Flinders researcher finds super cell that ‘locks up’ Ebola

Scars on the eyes of an Ebola survivor have led researchers to a ‘super cell’ that may have the potential to help contain the virus in future outbreaks.

A paper published in Translational Vision Science & Technology today describes how retinal pigment epithelial cells may act as a ‘reservoir’ for Ebola and keep it from spreading.

The team, from Emory University, Flinders University and the CSIRO in Australia, were examining the eyes of Dr Ian Crozier, a physician and Ebola survivor whose eye harboured Ebola virus in recovery when they began their investigations in the laboratory.

Their discovery of retinal scars in Dr Crozier’s eyes focused their attention on his epithelial cells.

They found Ebola able to multiply readily in the retinal pigment epithelial cells, but with the potential to be kept in check by an unexpectedly strong anti-viral response.

Notably for physicians concerned with the damaging inflammation often associated with the body’s immune response to Ebola, the cells also expressed molecules that could limit the ability of white blood cells to fight infection.

This would have the knock-on benefit of reduced inflammation at the site of infection. Essentially, the eyes would be able contain the virus, and by not trying to kill it, also avoid further damage to the host.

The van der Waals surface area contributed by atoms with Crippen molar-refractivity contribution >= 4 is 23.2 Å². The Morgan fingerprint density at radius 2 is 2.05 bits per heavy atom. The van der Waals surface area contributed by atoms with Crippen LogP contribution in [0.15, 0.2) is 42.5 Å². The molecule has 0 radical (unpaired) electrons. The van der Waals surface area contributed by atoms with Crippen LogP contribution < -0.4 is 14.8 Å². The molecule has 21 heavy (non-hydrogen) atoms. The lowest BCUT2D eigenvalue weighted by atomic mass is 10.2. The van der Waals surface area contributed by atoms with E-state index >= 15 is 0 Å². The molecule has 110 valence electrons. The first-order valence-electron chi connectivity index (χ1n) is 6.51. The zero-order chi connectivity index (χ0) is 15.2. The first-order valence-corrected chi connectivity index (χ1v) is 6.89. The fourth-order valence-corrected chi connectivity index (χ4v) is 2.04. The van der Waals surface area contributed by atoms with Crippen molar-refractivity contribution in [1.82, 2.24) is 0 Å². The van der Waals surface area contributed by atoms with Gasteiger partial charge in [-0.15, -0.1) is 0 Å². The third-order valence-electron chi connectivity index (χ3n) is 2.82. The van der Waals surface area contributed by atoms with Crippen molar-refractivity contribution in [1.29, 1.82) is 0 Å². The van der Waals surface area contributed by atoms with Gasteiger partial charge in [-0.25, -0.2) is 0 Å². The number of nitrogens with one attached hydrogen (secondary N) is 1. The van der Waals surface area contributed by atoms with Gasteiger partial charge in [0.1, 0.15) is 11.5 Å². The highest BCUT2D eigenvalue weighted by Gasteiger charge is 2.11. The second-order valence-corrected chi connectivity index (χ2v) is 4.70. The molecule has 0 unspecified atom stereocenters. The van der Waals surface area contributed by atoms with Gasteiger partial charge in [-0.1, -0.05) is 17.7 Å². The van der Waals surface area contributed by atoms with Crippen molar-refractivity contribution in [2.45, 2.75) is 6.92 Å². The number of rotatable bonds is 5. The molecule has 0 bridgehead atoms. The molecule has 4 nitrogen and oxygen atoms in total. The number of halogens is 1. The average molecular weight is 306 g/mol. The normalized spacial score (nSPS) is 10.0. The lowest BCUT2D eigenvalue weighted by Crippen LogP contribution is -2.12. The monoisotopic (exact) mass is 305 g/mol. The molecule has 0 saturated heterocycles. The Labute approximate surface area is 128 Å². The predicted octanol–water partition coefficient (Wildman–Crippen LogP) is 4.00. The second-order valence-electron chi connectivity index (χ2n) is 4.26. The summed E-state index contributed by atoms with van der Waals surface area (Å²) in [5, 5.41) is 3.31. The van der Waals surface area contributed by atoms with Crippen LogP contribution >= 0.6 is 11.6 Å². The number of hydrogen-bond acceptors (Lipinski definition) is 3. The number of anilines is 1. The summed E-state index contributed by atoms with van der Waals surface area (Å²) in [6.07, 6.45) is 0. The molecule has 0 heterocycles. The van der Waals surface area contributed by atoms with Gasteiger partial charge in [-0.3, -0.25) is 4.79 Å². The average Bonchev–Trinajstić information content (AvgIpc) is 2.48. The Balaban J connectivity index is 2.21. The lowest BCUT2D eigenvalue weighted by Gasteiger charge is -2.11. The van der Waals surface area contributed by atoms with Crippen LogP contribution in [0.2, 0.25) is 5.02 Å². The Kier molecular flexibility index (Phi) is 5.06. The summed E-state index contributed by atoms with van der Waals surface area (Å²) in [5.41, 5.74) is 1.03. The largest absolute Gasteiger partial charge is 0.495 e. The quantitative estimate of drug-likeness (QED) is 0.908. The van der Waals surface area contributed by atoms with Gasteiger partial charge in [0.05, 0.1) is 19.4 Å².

Flinders University’s Professor Justine Smith said that with further investigation, these findings could help to control and manage Ebola.

“While it might appear to be a bad thing that the eyes can harbor Ebola, this is not necessarily true if what we are looking at is actually a very clever containment of the virus by epithelial cells,” she says.

“Why this is so interesting is that Ebola employs powerful mechanisms to interfere with a cell’s ability to fight virus infection.

“In spite of these mechanisms, we see a situation develop where Ebola is contained in the eye and does not seem to be able to spread.

“In terms of how they seem to be able to limit Ebola activity and protect the human carrier from further infection, these epithelial cells appear to be something of a super cell.”

 

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